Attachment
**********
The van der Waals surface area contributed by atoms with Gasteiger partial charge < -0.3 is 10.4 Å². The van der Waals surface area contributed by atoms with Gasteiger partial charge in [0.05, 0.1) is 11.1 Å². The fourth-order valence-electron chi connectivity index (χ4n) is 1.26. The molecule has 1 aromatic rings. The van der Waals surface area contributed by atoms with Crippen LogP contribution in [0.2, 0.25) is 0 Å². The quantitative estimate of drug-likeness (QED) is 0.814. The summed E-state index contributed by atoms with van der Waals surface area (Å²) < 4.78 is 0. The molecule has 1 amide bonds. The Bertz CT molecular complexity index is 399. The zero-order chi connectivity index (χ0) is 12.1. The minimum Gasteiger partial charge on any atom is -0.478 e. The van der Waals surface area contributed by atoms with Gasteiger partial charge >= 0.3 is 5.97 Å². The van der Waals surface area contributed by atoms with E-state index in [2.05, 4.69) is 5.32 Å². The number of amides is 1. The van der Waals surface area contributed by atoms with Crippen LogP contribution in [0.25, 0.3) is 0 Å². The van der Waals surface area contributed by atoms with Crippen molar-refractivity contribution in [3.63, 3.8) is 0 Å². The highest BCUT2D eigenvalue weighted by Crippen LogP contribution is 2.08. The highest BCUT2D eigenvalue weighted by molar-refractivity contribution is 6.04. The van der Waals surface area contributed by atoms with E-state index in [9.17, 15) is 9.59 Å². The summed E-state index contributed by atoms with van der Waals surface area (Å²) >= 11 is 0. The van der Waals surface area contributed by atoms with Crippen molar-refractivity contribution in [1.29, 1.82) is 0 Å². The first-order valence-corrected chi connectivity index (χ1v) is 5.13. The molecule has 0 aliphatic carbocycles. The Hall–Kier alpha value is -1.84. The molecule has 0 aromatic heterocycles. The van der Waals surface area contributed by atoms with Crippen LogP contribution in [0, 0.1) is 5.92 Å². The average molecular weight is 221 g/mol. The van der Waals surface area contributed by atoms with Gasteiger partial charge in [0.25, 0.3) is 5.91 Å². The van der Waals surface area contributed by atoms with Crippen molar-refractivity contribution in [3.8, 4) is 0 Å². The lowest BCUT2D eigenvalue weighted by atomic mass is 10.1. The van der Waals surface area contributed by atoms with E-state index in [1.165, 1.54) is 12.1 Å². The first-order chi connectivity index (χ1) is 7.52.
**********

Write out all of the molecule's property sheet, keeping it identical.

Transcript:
The van der Waals surface area contributed by atoms with Gasteiger partial charge < -0.3 is 10.4 Å². The van der Waals surface area contributed by atoms with Gasteiger partial charge in [0.05, 0.1) is 11.1 Å². The fourth-order valence-electron chi connectivity index (χ4n) is 1.26. The molecule has 1 aromatic rings. The van der Waals surface area contributed by atoms with Crippen LogP contribution in [0.2, 0.25) is 0 Å². The quantitative estimate of drug-likeness (QED) is 0.814. The summed E-state index contributed by atoms with van der Waals surface area (Å²) < 4.78 is 0. The molecule has 1 amide bonds. The Bertz CT molecular complexity index is 399. The zero-order chi connectivity index (χ0) is 12.1. The minimum Gasteiger partial charge on any atom is -0.478 e. The van der Waals surface area contributed by atoms with Gasteiger partial charge >= 0.3 is 5.97 Å². The van der Waals surface area contributed by atoms with E-state index in [2.05, 4.69) is 5.32 Å². The number of amides is 1. The van der Waals surface area contributed by atoms with Crippen LogP contribution in [0.25, 0.3) is 0 Å². The van der Waals surface area contributed by atoms with Crippen molar-refractivity contribution in [3.63, 3.8) is 0 Å². The highest BCUT2D eigenvalue weighted by Crippen LogP contribution is 2.08. The highest BCUT2D eigenvalue weighted by molar-refractivity contribution is 6.04. The van der Waals surface area contributed by atoms with E-state index in [9.17, 15) is 9.59 Å². The summed E-state index contributed by atoms with van der Waals surface area (Å²) >= 11 is 0. The van der Waals surface area contributed by atoms with Crippen molar-refractivity contribution in [1.29, 1.82) is 0 Å². The first-order valence-corrected chi connectivity index (χ1v) is 5.13. The molecule has 0 aliphatic carbocycles. The Hall–Kier alpha value is -1.84. The molecule has 0 aromatic heterocycles. The van der Waals surface area contributed by atoms with Crippen LogP contribution in [0, 0.1) is 5.92 Å². The average molecular weight is 221 g/mol. The van der Waals surface area contributed by atoms with Gasteiger partial charge in [0.25, 0.3) is 5.91 Å². The van der Waals surface area contributed by atoms with Crippen molar-refractivity contribution in [3.8, 4) is 0 Å². The lowest BCUT2D eigenvalue weighted by atomic mass is 10.1. The van der Waals surface area contributed by atoms with E-state index in [1.165, 1.54) is 12.1 Å². The first-order chi connectivity index (χ1) is 7.52.